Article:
The majority of people with mortgages could cope with a rise in interest rates, the Bank of England has said.
Just 4% of mortgage holders would need to take action if interest rates rose to 2.5% from their current 0.5% historic low, according to the Bank's annual survey of household finances.
However, the calculation assumes a 10% rise in household incomes.
If incomes did not rise, it said, 37% more mortgagers would need to act in response to a rate rise.
"These results do not imply that increases in interest rates from their currently historically low level would have unusually large effects on household spending," the Bank of England said in its report.
The Bank also said an interest rate hike would increase the number of households with mortgage repayments of more than 40% of their gross income, putting them at greater risk of falling into arrears.
It said the number of households having trouble paying their home loans would increase by a third to 480,000 in the event of an interest rate hike to 2.5%, assuming household income rose by 10% at the same time.
However, this figure increases to 660,000 if pay stays the same.
Despite this, the Bank said that the number of people falling into arrears on their mortgage should be fewer than in 2007.
It should also fail to top the total of the early 1990s, when the UK suffered its worst property crash since World War Two.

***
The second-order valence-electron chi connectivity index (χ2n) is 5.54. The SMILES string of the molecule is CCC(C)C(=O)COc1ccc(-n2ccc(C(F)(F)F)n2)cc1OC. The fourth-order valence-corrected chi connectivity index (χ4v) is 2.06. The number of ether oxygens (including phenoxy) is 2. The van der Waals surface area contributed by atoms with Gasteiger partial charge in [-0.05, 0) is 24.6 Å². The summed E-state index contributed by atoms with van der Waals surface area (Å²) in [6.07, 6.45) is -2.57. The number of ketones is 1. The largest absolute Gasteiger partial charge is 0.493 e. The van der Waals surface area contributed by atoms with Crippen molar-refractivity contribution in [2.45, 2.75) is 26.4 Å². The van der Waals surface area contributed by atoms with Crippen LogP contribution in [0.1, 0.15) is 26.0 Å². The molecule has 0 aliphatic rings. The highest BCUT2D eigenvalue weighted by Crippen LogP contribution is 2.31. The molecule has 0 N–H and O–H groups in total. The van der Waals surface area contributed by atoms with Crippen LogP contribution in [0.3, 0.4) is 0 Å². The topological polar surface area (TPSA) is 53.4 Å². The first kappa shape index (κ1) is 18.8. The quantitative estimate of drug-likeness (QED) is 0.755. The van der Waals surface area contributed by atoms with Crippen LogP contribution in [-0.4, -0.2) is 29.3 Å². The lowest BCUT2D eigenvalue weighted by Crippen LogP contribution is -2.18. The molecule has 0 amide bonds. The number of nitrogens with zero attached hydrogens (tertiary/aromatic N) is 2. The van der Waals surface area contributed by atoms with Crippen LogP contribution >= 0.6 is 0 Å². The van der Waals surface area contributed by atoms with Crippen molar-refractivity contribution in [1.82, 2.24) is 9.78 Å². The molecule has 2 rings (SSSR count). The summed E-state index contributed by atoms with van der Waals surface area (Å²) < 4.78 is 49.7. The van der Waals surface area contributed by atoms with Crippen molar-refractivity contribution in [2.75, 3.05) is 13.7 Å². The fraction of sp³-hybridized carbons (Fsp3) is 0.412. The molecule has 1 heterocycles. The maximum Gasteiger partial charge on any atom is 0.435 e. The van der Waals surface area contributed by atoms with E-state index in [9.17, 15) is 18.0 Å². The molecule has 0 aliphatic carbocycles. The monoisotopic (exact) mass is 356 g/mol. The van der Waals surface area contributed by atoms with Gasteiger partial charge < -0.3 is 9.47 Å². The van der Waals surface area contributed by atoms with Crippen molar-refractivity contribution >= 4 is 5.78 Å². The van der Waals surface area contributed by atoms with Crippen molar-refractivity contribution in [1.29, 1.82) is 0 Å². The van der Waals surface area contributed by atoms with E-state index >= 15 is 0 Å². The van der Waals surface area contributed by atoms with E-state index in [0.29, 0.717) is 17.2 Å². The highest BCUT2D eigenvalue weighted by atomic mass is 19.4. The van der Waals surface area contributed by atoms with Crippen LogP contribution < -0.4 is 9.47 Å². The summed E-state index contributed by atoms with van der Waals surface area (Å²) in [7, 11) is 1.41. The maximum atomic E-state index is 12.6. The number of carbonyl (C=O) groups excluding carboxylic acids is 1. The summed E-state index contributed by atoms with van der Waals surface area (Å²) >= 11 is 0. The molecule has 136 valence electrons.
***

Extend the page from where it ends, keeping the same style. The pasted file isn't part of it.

The Bank emphasised in its latest Inflation Report that when interest rates do rise, the pace of increases is likely to be gradual.
Analysis: Andrew Verity, BBC Economics Correspondent
When economists warn about what will happen when the Bank of England raises interest rates, it can be made to sound like economic Armageddon.
But it's worth remembering only a third of households actually have a mortgage.
Among them, evidence shows, it's people who spend more than 40% of their pre-tax income on debt who start to fall behind.
Right now, 1.5% of households are in that position, according to a report done for the Bank of England by the researchers NMG Consulting.
Even if the Bank hiked rates by a full two percentage points over three years - more than it currently expects to - then that number would increase to just 1.8% of households.
That's still 480,000 households. But the number's low enough to take some of the fear out of the gloomiest economic predictions.